If this is the case, you may need to buy some enzyme supplements (bottled bacteria) like API quickstart or Fritz Aquatics and perform huge water changes afterward (to remedy).

You should know though that it takes time for the biofilter to recover and therefore future treatments with chemicals (even small doses) should be done with caution to avoid further damage.

If your biofilter was indeed damaged by the MB then there is a good chance your fish died of an ammonia or nitrite spike because the bacteria that normally processes these things have died off.

Once again I recommend direct application to fish wounds rather than dosing the water column as this will prevent much potential damage to plants and beneficial bacteria. These are called fish dips and are extremely effective.

Removing Methylene Blue From Aquarium Water

Removing Methylene blue from aquarium water is pretty straightforward. A combination of frequent water changes and an active carbon filter will remove most of it. But if you want to do it faster, here are some tips:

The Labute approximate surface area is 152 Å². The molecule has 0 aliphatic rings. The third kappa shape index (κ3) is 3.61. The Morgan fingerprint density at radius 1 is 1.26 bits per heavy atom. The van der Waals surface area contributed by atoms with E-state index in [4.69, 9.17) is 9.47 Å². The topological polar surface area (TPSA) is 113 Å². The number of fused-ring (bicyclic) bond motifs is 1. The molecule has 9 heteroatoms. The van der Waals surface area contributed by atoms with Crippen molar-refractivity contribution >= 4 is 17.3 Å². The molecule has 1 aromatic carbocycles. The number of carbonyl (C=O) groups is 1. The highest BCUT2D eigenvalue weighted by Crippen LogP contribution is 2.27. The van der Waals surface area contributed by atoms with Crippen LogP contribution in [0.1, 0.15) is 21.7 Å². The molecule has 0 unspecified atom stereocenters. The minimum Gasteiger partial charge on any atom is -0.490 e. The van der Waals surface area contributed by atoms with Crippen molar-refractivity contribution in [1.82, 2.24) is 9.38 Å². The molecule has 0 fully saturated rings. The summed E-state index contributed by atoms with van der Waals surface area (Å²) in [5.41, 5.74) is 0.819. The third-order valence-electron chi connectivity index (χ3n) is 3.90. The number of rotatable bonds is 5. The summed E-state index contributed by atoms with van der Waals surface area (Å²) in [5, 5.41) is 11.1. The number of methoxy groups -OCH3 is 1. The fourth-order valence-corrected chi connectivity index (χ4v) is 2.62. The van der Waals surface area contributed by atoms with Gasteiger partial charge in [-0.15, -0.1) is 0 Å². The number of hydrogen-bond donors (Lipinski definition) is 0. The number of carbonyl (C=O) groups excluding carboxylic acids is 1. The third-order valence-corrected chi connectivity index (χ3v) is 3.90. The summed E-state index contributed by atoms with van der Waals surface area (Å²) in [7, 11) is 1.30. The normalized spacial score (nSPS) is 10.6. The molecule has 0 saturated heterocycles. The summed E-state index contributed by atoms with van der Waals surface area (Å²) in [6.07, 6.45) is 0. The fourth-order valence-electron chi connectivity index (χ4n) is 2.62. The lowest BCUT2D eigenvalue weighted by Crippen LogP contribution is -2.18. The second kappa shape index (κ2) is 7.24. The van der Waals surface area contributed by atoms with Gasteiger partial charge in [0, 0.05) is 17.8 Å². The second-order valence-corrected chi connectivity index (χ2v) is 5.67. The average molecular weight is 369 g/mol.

Do not reuse the treated water in anything, it should be disposed of. It’s not good for plants in your garden for example.

To remove MB from the water, perform a large (90%) water change and then use activated carbon in your filter to absorb it. If you can do both at once instead of waiting for one or the other go ahead! But either way works.

You may also need to alter the placement of your filter inside the tank/canister/sump. Moving the activated carbon closer to the water surface may make it absorb MB faster.

Keep in mind, If you used it in your regular tank, Many things may be dyed blue. That doesn’t mean there’s any left in the water column, but things may remain blue permanently.

This is especially true with decorations, silicone seals, and biological media that are not cleaned between treatments. The colored MB may stain them permanently.

Certain plastics may also become dyed blue, such as the plastic used on C02 injectors that aren’t glass. The same for C02 bubbler ceramics membranes.

How Long Can Fish Stay In Methylene Blue

Methylene blue treatment generally lasts for 3 to 5 days. Be sure to check the instructions on the bottle you are using since it should have this information.


Owner of and also owner of actual Aquarium Gravel believe it or not! ;). Setting up beautiful aquarium sceneries and habitats since I was very young. Enjoy!